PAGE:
Onion sets

A few of my onion sets have sent up flower stalks. Should I pull them now for green onions, or will the bulbs continue to grow? (I know they won't keep if I harvest them in the fall)
Next year I'll sort them by size before planting, and only plant the tiny ones shallow in a row for big onions, and plant the bigger ones deep and in a bunch for green onions.
I know seeds is the way to grow big onions, but I haven't had much luck with that -- except one year when I planted leeks...
Bob
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zxcvbob said:

I'd pull the ones with flower stalks for green onions while the stalks are still tender.

Onion seed needs to be very fresh for good germination.
Seedling onions transplant pretty easily, so can be started in pots. Wash the potting soil off the roots and tease the plants apart, but don't get too paranoid about saving all the roots. The little onions are pretty tough. (It helps keep things managable if you trim the tops back a bit a week or so before you intend to plant them out.)
Or, you can mail order bundles of onion seedlings. (This is what I do now, after years of starting them from seeds.)
--
Pat in Plymouth MI

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My wife lets some of the onions stay in the ground over the winter. We're in the Baltimore area so it does freeze around here, although not as severe as Michigan. She digs up the onions in the spring as needed for the table.
Paul
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    Some of mine did, too, in the very early spring; well, late winter.... I think it's fairly commonplace.

    Yes and yes. Regardless, you'll need to eat those first. DW&I ate'em straight from the garden.

    Unless they're prepackaged, sort them when you buy them! I do that every year, looking for sets that just cover my l/h pinkie nail. I'm sure it distracts the nursery folks but it's my money and time. I've always read/heard that smaller sets produce larger bulbs. Dunno for sure; it's anecdotal but what-the-hell.     For green onions, I succession-plant those little white spherical onions that are so ubiquitous on seed stands; I don't know what they're called. At any rate, I plant them really closely together in containers near other culinary herbs so that for most of the year (except for mid-July through mid-Sept) DW and other interested neighboring cooks have a ready supply of tender green shoots. I pull them ruthlessly as they mature in order to use the space for tender new ones.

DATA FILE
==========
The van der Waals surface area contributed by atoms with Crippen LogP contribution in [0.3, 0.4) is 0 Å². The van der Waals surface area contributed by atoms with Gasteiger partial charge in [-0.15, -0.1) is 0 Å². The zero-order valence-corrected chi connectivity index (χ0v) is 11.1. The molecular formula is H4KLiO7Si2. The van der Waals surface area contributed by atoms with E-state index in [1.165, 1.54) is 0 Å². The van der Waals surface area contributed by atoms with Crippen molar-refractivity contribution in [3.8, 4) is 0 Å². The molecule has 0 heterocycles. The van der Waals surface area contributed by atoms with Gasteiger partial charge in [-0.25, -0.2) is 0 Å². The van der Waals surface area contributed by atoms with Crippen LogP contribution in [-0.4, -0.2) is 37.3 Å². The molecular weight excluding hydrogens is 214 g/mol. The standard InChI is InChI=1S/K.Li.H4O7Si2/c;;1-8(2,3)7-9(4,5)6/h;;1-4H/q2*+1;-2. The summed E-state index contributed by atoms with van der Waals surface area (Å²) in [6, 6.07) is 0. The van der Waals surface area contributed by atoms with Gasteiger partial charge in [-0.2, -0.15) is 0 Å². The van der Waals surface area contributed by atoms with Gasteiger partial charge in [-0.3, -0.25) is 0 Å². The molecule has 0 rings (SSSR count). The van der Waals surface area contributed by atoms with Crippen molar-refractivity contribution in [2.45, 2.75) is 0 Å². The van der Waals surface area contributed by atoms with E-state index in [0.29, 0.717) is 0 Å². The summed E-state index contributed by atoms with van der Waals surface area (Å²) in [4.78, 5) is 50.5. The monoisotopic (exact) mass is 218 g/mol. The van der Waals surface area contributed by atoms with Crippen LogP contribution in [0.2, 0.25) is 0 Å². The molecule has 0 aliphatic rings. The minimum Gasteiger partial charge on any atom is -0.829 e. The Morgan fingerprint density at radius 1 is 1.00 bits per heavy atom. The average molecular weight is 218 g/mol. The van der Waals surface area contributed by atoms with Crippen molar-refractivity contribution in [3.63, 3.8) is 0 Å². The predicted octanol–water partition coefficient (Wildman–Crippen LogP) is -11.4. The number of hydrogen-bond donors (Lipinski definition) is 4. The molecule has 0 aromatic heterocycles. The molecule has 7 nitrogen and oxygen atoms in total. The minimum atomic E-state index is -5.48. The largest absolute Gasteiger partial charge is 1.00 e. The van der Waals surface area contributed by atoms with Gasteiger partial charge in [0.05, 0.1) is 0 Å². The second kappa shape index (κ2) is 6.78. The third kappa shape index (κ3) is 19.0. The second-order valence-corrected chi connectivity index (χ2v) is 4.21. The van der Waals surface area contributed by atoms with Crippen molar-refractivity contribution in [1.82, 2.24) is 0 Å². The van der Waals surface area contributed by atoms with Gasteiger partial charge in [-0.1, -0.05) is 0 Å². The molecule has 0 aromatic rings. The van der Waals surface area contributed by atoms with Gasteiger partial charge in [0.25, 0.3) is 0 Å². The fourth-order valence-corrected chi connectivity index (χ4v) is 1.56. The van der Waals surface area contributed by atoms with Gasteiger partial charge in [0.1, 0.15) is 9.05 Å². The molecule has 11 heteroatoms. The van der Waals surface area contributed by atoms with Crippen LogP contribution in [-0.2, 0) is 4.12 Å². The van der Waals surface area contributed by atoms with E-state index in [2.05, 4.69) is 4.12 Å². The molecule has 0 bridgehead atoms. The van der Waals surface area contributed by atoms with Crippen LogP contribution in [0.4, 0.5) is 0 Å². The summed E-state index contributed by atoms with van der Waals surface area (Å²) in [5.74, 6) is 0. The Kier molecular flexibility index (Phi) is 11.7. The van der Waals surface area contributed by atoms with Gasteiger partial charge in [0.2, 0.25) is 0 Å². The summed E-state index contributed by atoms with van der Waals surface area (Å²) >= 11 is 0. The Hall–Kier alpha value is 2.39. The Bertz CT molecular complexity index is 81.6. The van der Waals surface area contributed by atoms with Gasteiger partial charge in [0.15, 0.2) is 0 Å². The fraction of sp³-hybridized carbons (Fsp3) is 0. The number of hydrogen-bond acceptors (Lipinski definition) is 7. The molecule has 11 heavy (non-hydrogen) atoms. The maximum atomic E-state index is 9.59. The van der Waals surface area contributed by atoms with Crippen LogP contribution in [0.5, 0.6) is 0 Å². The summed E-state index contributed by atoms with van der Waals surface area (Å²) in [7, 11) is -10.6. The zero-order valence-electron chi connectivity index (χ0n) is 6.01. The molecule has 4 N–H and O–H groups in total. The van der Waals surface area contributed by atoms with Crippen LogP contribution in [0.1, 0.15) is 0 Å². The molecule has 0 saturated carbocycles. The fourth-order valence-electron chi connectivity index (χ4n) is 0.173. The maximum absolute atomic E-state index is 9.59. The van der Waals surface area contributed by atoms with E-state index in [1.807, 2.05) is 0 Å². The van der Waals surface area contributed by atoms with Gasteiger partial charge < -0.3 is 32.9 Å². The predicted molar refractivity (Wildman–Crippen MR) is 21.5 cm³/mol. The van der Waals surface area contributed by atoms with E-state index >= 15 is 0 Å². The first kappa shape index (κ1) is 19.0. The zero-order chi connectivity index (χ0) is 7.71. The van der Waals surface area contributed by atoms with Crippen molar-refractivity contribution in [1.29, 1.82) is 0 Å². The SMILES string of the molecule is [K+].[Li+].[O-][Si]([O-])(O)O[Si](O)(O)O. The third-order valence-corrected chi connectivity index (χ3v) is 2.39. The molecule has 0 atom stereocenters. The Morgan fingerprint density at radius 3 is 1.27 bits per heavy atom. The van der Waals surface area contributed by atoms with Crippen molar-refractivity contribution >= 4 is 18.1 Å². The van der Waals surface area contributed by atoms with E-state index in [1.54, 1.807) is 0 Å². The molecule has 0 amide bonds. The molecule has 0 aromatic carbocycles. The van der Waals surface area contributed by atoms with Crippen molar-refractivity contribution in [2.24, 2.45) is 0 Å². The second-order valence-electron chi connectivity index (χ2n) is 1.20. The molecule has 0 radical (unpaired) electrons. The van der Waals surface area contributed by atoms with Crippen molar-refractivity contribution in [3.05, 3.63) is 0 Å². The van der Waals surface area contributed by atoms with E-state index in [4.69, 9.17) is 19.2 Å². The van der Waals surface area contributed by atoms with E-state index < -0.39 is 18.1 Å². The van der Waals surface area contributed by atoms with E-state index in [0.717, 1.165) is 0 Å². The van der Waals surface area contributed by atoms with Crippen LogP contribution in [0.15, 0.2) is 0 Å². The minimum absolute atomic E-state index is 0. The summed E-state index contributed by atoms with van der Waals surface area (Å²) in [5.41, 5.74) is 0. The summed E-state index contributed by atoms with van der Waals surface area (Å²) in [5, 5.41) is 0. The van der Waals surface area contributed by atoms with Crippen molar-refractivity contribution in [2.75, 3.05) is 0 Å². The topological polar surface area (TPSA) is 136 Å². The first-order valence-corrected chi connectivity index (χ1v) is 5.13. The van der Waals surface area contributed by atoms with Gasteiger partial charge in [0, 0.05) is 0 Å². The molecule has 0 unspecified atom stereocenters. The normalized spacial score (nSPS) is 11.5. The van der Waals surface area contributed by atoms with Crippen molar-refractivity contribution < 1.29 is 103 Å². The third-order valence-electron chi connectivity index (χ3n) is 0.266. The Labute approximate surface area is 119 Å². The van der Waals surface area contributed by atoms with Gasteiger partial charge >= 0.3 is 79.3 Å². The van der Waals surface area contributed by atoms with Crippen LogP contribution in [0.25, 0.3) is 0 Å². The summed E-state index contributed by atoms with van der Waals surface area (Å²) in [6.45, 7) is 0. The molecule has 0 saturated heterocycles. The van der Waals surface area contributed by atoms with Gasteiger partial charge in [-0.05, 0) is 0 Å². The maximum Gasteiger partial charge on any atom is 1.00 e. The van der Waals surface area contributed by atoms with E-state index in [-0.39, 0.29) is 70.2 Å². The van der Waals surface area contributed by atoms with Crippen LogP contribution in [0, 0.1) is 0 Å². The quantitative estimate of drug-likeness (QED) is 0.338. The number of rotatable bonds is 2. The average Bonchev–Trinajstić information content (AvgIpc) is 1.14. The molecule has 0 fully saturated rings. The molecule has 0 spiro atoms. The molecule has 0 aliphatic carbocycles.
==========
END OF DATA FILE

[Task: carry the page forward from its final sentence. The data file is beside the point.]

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snipped-for-privacy@invalid.net wrote:

My grandmother used to have "multiplying onions" that never bloomed and never went dormant -- this was in Houston, Texas. They looked like scallions, but the taste was a little different. (I figured out later that they taste like shallots.) They just kept dividing like chives and the clump got bigger and bigger. You'd pull up a clump, and break one off and replant it.
I've tried planting shallots and using them green. They taste right, but they don't endlessly multiply. I wonder if day length has anything to do with it? In Houston, the days never get much longer than 14 hours, and up here they get well over 16 hrs long. Maybe what she had was a long-day variety of "potato onion", or a confused shallot.
Bob
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If you want to see a strange onion, do a Google image search on "Egyptian Walking Onion." We had some in the garden a couple of years ago.
Paul
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Pavel314 wrote:

Yep, I've seen those. They're not what I'm looking for. Since posting previously, I figured out that what Grandma had was probably a shallot variety called "Louisiana Evergreen." (no idea if they'll grow up here where the days are too long and the winters are too cold)
Bob
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On 06/07/10 11:01 AM, sometime in the recent past Pavel314 posted this:

Had some Egyptian Walking Onions for a while too. I saw some garlics on TV the other night that appeared to have cloves at the top of the stalk too. Not sure what they were. But the EW Onions you mention were very strong, I mean tasting onions for days strong, so we didn't use them much. When I think of shallots, I think of mild, not overpowering onions.
--
Wilson 44.69, -67.3

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